Derry / Londonderry
Derry or Londonderry is the second city of Northern Ireland and the fourth largest city on the island of Ireland after Dublin, Belfast and Cork. The city has a photogenic location on the River Foyle in County Londonderry, close to County Donegal in the Republic of Ireland and its ancient defensive walls are the most complete in Ireland.
The city's name is a point of political dispute, with unionists advocating the longer name, and nationalists advocating the shorter. A common attempt at compromise is to refer to the county as "Londonderry" and the city as "Derry", but this is by no means universally accepted. Because of this, a peculiar situation arises as there is no common consensus either in politics or elsewhere as to which name is preferred; the city council is officially known as "Derry", but the city is officially recognised as "Londonderry" by the Northern Ireland Executive and the UK government. Whilst road signs in the Republic of Ireland use "Derry", alongside the Irish language translation "Doire", road signs in Northern Ireland will always read (unless vandalised) "Londonderry".
Image: Derry, Northern Ireland
Situated on the banks of the River Foyle, Derry is the second largest city in Northern Ireland and one of the oldest inhabited places in the whole island of Ireland. As they say there, 'Derry was a city when Belfast was still a swamp'. Derry's history dates back over 1,450 years, a lasting reminder of the early inhabitants of the area is the Iron Age fort, just over the border in County Donegal, known as the Grianan of Aileach.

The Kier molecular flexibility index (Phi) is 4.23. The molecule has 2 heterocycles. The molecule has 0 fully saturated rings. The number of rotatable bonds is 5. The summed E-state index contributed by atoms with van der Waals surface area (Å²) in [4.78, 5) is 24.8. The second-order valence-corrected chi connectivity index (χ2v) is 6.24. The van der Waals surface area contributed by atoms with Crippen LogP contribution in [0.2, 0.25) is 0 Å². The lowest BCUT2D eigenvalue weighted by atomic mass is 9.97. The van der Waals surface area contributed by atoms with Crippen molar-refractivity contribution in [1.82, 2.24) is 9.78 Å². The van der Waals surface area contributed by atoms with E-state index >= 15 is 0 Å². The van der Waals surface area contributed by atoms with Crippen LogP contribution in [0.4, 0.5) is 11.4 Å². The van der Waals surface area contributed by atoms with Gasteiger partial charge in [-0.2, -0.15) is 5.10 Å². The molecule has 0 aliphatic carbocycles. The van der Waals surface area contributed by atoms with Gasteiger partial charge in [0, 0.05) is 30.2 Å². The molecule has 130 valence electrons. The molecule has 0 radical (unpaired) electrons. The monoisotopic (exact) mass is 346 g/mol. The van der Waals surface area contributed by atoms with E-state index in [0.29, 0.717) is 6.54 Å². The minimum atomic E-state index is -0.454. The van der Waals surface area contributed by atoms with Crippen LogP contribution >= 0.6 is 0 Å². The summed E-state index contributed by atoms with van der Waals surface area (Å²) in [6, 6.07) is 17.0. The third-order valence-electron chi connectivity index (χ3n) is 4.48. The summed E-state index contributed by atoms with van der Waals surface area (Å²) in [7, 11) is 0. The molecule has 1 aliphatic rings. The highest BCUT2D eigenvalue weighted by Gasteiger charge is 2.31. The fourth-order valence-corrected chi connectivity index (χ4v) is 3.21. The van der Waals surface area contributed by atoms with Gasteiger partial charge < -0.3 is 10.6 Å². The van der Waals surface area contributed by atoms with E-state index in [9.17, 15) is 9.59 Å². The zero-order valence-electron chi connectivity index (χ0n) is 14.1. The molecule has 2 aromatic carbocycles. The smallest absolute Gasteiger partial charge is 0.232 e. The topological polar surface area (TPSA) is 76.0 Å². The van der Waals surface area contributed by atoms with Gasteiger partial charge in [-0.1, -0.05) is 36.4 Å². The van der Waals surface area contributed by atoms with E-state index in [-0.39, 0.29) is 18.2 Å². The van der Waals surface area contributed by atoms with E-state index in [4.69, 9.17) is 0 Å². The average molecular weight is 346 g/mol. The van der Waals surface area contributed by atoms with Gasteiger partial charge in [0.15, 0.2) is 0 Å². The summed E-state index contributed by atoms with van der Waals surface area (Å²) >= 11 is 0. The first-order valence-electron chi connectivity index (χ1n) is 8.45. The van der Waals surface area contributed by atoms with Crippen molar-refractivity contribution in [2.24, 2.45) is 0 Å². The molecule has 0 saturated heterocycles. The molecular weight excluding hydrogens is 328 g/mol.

Derry is the only remaining completely intact walled city in Ireland and one of the finest examples of a walled city in Europe. The walls constitute the largest monument in State care in Northern Ireland and, as the last walled city to be built in Europe, stands as the most complete and spectacular.
The legacy of the Great Siege of Derry lasted for centuries after the event with the Catholic and Protestant communities in Derry remaining bitterly divided, something that was further fuelled by Ireland's partition in 1922. The city's close proximity to the border with the Irish Free State (later the modern-day Republic of Ireland), coupled with the city's much closer Catholic / Protestant demographic meant that conflict and outbreaks of violence were arguably worse than within Belfast. During the years of the Troubles, Derry witnessed some of the most prominent and terrible events of those times. It was on Derry's Bogside area that British soldiers shot dead 14 civil rights protesters in what became known as Bloody Sunday. The majority of the Bogside murals commemorate this tragic loss of innocents.
Since the peace process in Northern Ireland, Derry is slowly emerging as an upbeat cosmopolitan city with great potential and huge tourist interest. In July 2010, Derry was awarded City of Culture for 2013. A lot of Derry’s sights are meshed with its history, the 16th Century walls which surround the city are among the oldest and the best preserved citadel walls in Europe.
A huge percentage of Derry’s population fall into the 20 – 30 age group and there are plenty of places to cater for them with lots of clothes shops and boutiques, pubs, bars and clubs and Derry's traditional Irish and folk music scene are well established.